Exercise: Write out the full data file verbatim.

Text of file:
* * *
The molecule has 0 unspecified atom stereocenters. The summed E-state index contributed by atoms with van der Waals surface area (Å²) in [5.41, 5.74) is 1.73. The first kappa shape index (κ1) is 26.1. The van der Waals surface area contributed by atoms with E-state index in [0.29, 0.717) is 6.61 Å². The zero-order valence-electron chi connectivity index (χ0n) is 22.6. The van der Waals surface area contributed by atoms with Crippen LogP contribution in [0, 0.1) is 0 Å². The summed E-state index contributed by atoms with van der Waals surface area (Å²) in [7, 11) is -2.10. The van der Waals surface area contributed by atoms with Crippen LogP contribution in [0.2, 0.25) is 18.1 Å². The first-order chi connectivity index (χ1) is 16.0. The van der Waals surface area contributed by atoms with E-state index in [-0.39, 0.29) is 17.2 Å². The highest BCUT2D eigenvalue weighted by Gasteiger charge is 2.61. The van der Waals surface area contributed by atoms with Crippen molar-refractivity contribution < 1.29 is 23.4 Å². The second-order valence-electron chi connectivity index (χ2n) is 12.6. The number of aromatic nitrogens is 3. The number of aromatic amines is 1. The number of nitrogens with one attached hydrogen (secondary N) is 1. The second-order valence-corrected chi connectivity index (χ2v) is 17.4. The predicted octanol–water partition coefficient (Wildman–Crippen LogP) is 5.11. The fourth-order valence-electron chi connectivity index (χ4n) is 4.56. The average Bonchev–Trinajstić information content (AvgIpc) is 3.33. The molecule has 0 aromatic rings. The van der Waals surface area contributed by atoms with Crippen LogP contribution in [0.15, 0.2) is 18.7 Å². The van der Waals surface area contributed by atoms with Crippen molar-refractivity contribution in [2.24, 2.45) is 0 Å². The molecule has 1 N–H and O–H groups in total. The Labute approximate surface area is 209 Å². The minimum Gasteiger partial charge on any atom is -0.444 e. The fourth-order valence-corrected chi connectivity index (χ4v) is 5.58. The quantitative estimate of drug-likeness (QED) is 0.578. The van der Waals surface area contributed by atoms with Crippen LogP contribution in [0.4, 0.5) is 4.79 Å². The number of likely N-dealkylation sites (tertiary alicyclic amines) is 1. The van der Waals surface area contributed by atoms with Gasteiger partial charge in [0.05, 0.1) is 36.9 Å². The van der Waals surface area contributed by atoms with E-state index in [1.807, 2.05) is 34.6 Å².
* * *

The molecule has 0 unspecified atom stereocenters. The summed E-state index contributed by atoms with van der Waals surface area (Å²) in [5.41, 5.74) is 1.73. The first kappa shape index (κ1) is 26.1. The van der Waals surface area contributed by atoms with E-state index in [0.29, 0.717) is 6.61 Å². The zero-order valence-electron chi connectivity index (χ0n) is 22.6. The van der Waals surface area contributed by atoms with Crippen LogP contribution in [0, 0.1) is 0 Å². The summed E-state index contributed by atoms with van der Waals surface area (Å²) in [7, 11) is -2.10. The van der Waals surface area contributed by atoms with Crippen LogP contribution in [0.2, 0.25) is 18.1 Å². The first-order chi connectivity index (χ1) is 16.0. The van der Waals surface area contributed by atoms with E-state index in [-0.39, 0.29) is 17.2 Å². The highest BCUT2D eigenvalue weighted by Gasteiger charge is 2.61. The van der Waals surface area contributed by atoms with Crippen molar-refractivity contribution < 1.29 is 23.4 Å². The second-order valence-electron chi connectivity index (χ2n) is 12.6. The number of aromatic nitrogens is 3. The number of aromatic amines is 1. The number of nitrogens with one attached hydrogen (secondary N) is 1. The second-order valence-corrected chi connectivity index (χ2v) is 17.4. The predicted octanol–water partition coefficient (Wildman–Crippen LogP) is 5.11. The fourth-order valence-electron chi connectivity index (χ4n) is 4.56. The average Bonchev–Trinajstić information content (AvgIpc) is 3.33. The molecule has 0 aromatic rings. The van der Waals surface area contributed by atoms with Crippen LogP contribution in [0.15, 0.2) is 18.7 Å². The van der Waals surface area contributed by atoms with Crippen molar-refractivity contribution in [2.24, 2.45) is 0 Å². The molecule has 1 N–H and O–H groups in total. The Labute approximate surface area is 209 Å². The minimum Gasteiger partial charge on any atom is -0.444 e. The fourth-order valence-corrected chi connectivity index (χ4v) is 5.58. The quantitative estimate of drug-likeness (QED) is 0.578. The van der Waals surface area contributed by atoms with Crippen LogP contribution in [0.4, 0.5) is 4.79 Å². The number of likely N-dealkylation sites (tertiary alicyclic amines) is 1. The van der Waals surface area contributed by atoms with Gasteiger partial charge in [0.05, 0.1) is 36.9 Å². The van der Waals surface area contributed by atoms with E-state index in [1.807, 2.05) is 34.6 Å².